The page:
Honorscomputer science major Lukas Lazarek made a big splash with the research he did during a summer fellowship at Carnegie Mellon University.
Lazarek won first place in the undergraduate research competition at SPLASH 2017, a computer languages conference put on by the Association of Computing Machinery, for helping to make a program that analyzes complex computer code for bugs more efficient – and therefore less expensive.
Presenting his research at the conference in Vancouver, first at a poster session and then as one of three finalists selected to go before a panel of judges, was a great experience, Lazarek says. He also enjoyed a mentoring workshop with professors and professionals who discussed their graduate studies and career paths as well as the differences between academic and industry research jobs.
“I got a lot out of talking about my research and getting feedback on it during the poster session, and learning about other people’s research and how it connects to what I’m doing,” he says. 
Lazarek applied for several National Science Foundation Research Experiences for Undergraduates fellowships during his junior year, at the prompting of his advisor, Assoc. Prof. John McCarthy. The fellowships are awarded to undergraduates who plan to pursue doctorates and research careers.
Lazarek was excited to win the fellowship at Carnegie Mellon, one of his top choices for graduate school. He’s continued working with the Carnegie Mellon research team as a senior “just for the experience,” even as he starts his honors capstone with McCarthy in a different area: gradual typing, a method of getting different computer programming languages with diverse rules to work together better.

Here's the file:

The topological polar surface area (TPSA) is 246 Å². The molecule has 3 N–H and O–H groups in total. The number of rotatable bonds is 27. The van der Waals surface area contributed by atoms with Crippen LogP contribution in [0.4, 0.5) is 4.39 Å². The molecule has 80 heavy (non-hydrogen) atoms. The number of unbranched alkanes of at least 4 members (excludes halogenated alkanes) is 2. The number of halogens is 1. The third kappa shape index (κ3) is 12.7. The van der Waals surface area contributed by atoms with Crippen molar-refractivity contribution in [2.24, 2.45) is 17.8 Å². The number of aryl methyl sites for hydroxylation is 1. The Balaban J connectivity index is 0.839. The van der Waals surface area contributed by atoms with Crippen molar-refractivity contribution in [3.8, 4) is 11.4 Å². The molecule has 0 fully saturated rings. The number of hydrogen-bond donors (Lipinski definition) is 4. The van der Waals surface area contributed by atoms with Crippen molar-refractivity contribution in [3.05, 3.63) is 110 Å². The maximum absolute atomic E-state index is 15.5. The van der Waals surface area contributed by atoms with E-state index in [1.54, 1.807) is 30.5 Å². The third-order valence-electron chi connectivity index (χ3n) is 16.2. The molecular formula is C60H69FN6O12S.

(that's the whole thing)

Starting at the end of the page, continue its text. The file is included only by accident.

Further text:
Lazarek, who is minoring in robotics, also did a professional co-op his sophomore year at Symbotic, a Wilmington robotics firm that makes warehouse automation systems. He began by working on a new testing system for the planning software that coordinates all the robots and tasks.
“Then I got moved to a new team that I helped start, which was cool,” he says. “I was able to develop most of the core structure my team used for data analysis on how well the systems are performing and what kinds of problems come up.”
He says he chose UMass Lowell for just such opportunities.
“I visited UMass Lowell two or three times, and I liked the feel of it. The people I talked to were doing interesting things, and there seemed to be opportunities to get involved,” he says.
The icing on the cake was a $4,000 Co-op Scholarship, which he used to spend a semester studying abroad in Perth, Australia, in spring of his sophomore year. He took arts and humanities courses for a change of pace and to complete core curriculum requirements.
“I believe that travelling and getting perspective on my studies and life in the United States is important, so I wanted that experience of being immersed in another culture,” he says. “I chose Perth because I thought it might be the only opportunity I ever get to see Australia, and I want to see as much of the world as I can.”